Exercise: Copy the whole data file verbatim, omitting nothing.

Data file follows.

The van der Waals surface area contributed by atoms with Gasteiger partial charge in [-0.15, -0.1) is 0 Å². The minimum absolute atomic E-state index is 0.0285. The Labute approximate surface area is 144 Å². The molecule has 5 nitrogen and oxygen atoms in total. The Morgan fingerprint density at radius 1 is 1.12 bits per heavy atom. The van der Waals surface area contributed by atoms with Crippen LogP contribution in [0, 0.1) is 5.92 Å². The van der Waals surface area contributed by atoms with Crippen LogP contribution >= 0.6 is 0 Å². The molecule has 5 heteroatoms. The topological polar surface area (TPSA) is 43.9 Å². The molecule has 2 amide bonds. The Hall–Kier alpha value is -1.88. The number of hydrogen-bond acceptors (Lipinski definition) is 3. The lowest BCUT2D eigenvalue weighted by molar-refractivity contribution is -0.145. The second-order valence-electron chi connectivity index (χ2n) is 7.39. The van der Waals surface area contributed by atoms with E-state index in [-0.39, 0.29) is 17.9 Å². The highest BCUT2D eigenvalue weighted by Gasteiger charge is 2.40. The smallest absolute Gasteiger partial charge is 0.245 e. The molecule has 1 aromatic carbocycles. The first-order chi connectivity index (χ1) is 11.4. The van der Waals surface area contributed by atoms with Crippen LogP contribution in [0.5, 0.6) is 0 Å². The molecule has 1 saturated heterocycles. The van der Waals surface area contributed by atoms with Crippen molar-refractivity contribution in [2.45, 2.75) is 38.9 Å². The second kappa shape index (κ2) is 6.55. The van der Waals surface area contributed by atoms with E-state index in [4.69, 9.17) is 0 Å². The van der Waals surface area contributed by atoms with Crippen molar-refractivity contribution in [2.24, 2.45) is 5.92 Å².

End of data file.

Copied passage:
The van der Waals surface area contributed by atoms with Gasteiger partial charge in [-0.15, -0.1) is 0 Å². The minimum absolute atomic E-state index is 0.0285. The Labute approximate surface area is 144 Å². The molecule has 5 nitrogen and oxygen atoms in total. The Morgan fingerprint density at radius 1 is 1.12 bits per heavy atom. The van der Waals surface area contributed by atoms with Crippen LogP contribution in [0, 0.1) is 5.92 Å². The van der Waals surface area contributed by atoms with Crippen LogP contribution >= 0.6 is 0 Å². The molecule has 5 heteroatoms. The topological polar surface area (TPSA) is 43.9 Å². The molecule has 2 amide bonds. The Hall–Kier alpha value is -1.88. The number of hydrogen-bond acceptors (Lipinski definition) is 3. The lowest BCUT2D eigenvalue weighted by molar-refractivity contribution is -0.145. The second-order valence-electron chi connectivity index (χ2n) is 7.39. The van der Waals surface area contributed by atoms with E-state index in [-0.39, 0.29) is 17.9 Å². The highest BCUT2D eigenvalue weighted by Gasteiger charge is 2.40. The smallest absolute Gasteiger partial charge is 0.245 e. The molecule has 1 aromatic carbocycles. The first-order chi connectivity index (χ1) is 11.4. The van der Waals surface area contributed by atoms with Crippen LogP contribution in [0.5, 0.6) is 0 Å². The molecule has 1 saturated heterocycles. The van der Waals surface area contributed by atoms with Crippen molar-refractivity contribution in [2.45, 2.75) is 38.9 Å². The second kappa shape index (κ2) is 6.55. The van der Waals surface area contributed by atoms with E-state index in [4.69, 9.17) is 0 Å². The van der Waals surface area contributed by atoms with Crippen molar-refractivity contribution in [2.24, 2.45) is 5.92 Å².